What to Wear to a Summer Wedding
by Angela Tufvesson
October 11, 2019 / Engagement and Weddings
There’s something really special about summer nuptials. Stunning outdoor ceremonies, balmy evenings, late sunsets and refreshing cocktails mean this time of year is always popular for weddings. But figuring out what to wear – even if you’re not the bride – isn’t any easier just because the weather is forecast to be warm and sunny. If you’re a guest at a summer wedding, here’s how to look gorgeous, cope with inclement weather and avoid awkward sartorial faux pas.
Choose the dress
Summer is the perfect time of year to embrace bright colours and lightweight fabrics, and you can often get away with dressing a little more casually than at other times of the year. This is especially true if you’re invited to a beach wedding – think a bold maxi dress with wedges and a statement clutch or a floaty boho frock with pretty flats and a straw tote. If you’re heading out of the city to a vineyard or country estate, pastels and florals will complement the dramatic landscape. Simple A-line styles and midi hemlines look effortless yet chic on summer evenings under the stars.
Vintage nuptials – increasingly popular in barns and boutique restaurants alike – are all about feminine silhouettes, Hollywood glamour and clean lines. Lace is a classic choice for summer – it’s traditional, comfortable and looks great in shorter lengths. For cocktail weddings, summer gives you permission to go a little shorter and show a little more skin while still keeping it classy. Fun and flirty frocks, bright block colours and statement strappy shoes are always on-trend. If the dress code is formal, you’ll still need to go full-length (or thereabouts) but the warmer weather means there’s a bit more flexibility in fabric and colour choice. Simple prints and soft, floaty fabrics channel summery elegance.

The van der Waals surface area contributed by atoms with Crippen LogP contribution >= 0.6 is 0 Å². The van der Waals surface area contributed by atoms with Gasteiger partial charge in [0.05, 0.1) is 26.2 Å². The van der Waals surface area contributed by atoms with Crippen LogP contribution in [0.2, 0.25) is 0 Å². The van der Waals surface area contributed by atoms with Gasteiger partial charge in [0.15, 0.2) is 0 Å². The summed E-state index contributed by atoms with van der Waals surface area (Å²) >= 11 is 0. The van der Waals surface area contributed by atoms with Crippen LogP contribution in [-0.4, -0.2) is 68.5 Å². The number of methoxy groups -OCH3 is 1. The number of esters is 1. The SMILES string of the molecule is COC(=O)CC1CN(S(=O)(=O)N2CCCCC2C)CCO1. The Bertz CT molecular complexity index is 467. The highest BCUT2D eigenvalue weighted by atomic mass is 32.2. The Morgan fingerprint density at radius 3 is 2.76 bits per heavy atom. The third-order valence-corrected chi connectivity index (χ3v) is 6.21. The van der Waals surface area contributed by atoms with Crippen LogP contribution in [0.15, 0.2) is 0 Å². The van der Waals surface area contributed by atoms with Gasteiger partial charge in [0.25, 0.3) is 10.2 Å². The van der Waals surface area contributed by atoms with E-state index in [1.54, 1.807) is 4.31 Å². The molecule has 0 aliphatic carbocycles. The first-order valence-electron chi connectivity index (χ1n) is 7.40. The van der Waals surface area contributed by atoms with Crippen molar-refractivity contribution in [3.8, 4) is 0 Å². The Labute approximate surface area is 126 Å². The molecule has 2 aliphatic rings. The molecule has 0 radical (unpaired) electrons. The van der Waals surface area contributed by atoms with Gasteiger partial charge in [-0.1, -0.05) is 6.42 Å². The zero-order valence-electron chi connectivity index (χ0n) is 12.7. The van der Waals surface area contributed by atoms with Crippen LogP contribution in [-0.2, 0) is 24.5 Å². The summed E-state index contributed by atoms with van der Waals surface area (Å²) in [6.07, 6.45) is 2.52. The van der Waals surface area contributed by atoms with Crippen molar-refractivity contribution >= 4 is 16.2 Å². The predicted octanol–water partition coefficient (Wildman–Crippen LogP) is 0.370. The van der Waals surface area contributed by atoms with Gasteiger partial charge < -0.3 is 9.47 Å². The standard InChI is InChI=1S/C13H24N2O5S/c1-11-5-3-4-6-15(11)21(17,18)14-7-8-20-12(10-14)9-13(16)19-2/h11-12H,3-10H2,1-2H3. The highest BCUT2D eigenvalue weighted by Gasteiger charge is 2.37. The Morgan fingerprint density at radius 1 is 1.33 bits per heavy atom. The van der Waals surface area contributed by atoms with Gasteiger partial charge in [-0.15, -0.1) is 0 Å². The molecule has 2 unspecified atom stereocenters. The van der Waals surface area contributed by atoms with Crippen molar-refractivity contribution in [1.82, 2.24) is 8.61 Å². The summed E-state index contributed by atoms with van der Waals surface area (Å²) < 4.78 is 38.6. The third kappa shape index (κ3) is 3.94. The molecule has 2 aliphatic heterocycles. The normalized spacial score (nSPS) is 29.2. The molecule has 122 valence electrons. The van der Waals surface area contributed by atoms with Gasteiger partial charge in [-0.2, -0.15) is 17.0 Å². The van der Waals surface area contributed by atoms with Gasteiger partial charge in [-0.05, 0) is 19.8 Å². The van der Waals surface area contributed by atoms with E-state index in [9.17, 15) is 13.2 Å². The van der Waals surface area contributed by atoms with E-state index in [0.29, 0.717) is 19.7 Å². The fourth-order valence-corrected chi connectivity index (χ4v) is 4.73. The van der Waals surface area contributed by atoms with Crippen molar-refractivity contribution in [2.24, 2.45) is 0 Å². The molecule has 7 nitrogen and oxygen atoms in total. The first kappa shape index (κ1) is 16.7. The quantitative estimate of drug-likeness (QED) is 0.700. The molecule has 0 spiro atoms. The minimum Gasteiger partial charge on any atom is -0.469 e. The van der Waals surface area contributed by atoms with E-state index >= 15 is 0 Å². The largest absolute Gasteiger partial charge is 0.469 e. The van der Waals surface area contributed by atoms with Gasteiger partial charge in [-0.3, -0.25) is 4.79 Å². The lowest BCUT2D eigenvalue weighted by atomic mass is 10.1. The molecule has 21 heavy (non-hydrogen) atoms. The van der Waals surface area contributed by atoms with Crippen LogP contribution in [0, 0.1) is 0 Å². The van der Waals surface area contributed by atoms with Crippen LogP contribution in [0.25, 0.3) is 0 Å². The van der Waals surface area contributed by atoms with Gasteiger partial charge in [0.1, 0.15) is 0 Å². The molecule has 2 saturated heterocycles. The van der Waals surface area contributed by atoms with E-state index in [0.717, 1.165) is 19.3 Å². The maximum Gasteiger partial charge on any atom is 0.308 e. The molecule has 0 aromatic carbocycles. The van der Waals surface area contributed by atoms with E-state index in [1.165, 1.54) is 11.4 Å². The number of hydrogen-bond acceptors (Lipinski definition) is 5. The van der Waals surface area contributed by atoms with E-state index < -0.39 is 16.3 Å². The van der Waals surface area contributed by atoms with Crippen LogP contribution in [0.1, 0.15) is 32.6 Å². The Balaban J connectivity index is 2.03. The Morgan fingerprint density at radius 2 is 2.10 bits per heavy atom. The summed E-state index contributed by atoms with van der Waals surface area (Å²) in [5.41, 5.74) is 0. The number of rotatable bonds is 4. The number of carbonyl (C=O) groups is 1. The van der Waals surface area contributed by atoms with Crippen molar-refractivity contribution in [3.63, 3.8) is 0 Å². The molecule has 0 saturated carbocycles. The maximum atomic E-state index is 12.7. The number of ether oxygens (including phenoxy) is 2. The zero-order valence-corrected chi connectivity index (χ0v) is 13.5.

Cope with the weather
No discussion about attire for an outdoor summer wedding is complete without mentioning the weather. Why? It’s tricky to nail the sartorial brief when you need to consider the sun, extreme heat, thunderstorms and, if the wedding is in the southern states, a sudden cool change. Incorporating sun protection into your look is really important in summer.
It’s a bit like dressing for the races: wear sunscreen under your makeup and on any exposed skin, consider choosing a dress with sleeves and pop a pair of sunglasses in your bag. Wear a hat or bring a parasol if you’ll be exposed to the sun for long periods. It may take some extra planning but there’s nothing worse than a nasty case of sunburn kicking in just as the reception kicks off.
Worried about sweat patches in humid climes? Opt for fabrics that breathe well like cotton and silk – and avoid polyester. Choose waterproof makeup and pack blotting papers in your bag to combat shiny face. If the forecast is for thunderstorms or the dreaded cool change, plan your outfit around a cute bolero, jacket or shawl and closed-toe shoes. Put your hair up to avoid the windblown look. And, of course, pack an umbrella.
Stick to the unspoken rules
Deciding what to wear to a wedding can be a minefield, whatever the season. The most important thing is to look elegant without upstaging the bride or drawing attention to yourself for the wrong reasons. And if there’s a dress code, stick to it.
The good news for summer wedding guests is it’s perfectly okay to wear white or off white or a dress that has some white in it. Brides are less traditional these days and may not choose to wear white, and even if they do there’s nothing wrong with selecting a similar hue for your outfit. After all, if the Duchess of Cambridge can get away with a yellow ensemble so pale it looked cream at Prince Harry and Meghan Markle’s wedding, so can you. And that little black dress is okay, too. Again, times have changed and most couples wouldn’t think it rude if guests chose to wear black to their wedding, even in summer. Black is always classy, flattering and easy to accessorise. To keep your look summery, add a splash of colour – a bold clutch, a statement pair of heels or a bright bloom in your hair.
When it comes to what you shouldn’t wear, steer clear of anything too short or skimpy even if the temperature is set to climb into the 30s. Necklines that plunge lower than they should, anything see-through and super-short minis are best avoided. As a general rule, it’s always better to be overdressed than underdressed, even in summer. And if you’re unsure whether your frock is suitable, just ask the couple before the big day.